What is turning out to be a great season for naturalistic comedies – "Atlanta" and "Better Things" having just begun on FX, with HBO's "Insecure" and "Divorce" up ahead – continues this week with "High Maintenance," which premieres Friday on HBO. Less concerned with being funny than with being real, which makes it often funny, it uses the clientele of a New York pot dealer (Ben Sinclair as "The Guy," as in "my weed guy") to tell a variety of freestanding short stories.
Created, written and directed by Katja Blichfeld and single regular cast member Sinclair, who are also married, the series moves Friday from Vimeo, where it has lived since 2012, to HBO for six new half-hour episodes. To say that it's been developed from a Web series is really just to say it's been put on TV. Typically, when a series steps up from the Internet, there is some sort of "professionalization," a tightening of the screws, an obvious bump in the budget. But "High Maintenance" already looks like money, its aesthetic was fully formed before the leap, and it's already one of the best written shows on the many-platformed medium that now is television. (The Web episodes are now available via HBO Go.)
There are a few more recognizable faces onscreen, to be sure (though one of the most recognizable, Dan Stevens from "Downton Abbey," is reprising a character he played in an episode of the Web series); set pieces might be a little bit grander; possibly Blichfeld and Sinclair can film in places they couldn't have before, write more locations into a story, fill them with more people. But it is, for the most part, the same intimate series it was to begin with, carried by actors whose interesting faces may be less familiar but whose work is uniformly splendid. (Blichfeld worked in casting for years.)
Though the Guy has been made marginally less tangential here – we see a little more deeply into his private life – he remains less important than the people he meets and interacts with; in some stories – they come generally two per episode – he barely appears at all; in a couple his own experience becomes very much the point. He is a helpful, present presence, sometimes hanging around to smoke with a client, at the client's request, without being particularly an agent of change. He's just a guy, the Guy.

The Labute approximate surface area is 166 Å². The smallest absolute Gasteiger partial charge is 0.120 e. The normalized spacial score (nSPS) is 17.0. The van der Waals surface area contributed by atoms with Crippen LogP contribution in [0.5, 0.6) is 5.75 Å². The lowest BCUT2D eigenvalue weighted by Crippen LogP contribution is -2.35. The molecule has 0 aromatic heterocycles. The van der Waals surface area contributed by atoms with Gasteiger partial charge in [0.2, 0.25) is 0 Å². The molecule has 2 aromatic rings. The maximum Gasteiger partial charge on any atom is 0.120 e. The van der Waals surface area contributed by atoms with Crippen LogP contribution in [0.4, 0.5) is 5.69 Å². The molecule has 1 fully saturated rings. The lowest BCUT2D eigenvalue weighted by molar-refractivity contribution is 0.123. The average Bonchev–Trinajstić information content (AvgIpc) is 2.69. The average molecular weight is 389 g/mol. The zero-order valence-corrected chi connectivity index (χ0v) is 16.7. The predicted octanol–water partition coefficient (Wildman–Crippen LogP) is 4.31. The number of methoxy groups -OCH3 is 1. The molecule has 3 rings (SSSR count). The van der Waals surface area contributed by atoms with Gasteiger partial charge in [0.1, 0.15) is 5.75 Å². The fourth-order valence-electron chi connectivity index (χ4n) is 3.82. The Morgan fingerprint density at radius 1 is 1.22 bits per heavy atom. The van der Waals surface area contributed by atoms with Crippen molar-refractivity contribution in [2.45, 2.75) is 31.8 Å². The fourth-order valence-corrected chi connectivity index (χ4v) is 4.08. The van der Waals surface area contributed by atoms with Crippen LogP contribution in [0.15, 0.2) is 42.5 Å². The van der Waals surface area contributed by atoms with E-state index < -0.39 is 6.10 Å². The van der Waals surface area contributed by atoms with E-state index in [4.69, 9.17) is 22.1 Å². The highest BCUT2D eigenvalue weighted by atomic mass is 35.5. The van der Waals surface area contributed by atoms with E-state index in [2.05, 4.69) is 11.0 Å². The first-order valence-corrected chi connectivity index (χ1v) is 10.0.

It is not so much multicultural as it is authentically cosmopolitan; characters come in many colors, ages, sexual orientations, marital statuses, classes. There are family stories and dating stories and stories about loneliness. Here and there a narrative turn is visible before you arrive, but more often the directions they take are unpredictable, heading to a shaggy dog kicker or some poetic moment that is less an ending than an adjustment.
Coming from the Web, with its short-form episodes, Blichfeld and Sinclair have learned how to tell stories quickly without seeming rushed and to make the most of every shot, line or look. Even when the cut comes fast, they stay elegant; the images all register. We cut into conversations in the middle, suggesting talk that has been going on awhile and might go on longer. Scenes show as much as they need to, and just a little more, without seeming interrupted. Small gestures read large; sighs speak volumes; every room describes the people in it; every picture tells 10 stories.
You do not have to be a pot smoker to like it, I can personally attest. Although marijuana threads through the episodes, it is not the actual point of the show — which is human variety, haplessness and tenderness. The show itself doesn’t take any kind of strict position on drugs. But it probably helps not to disapprove too much.
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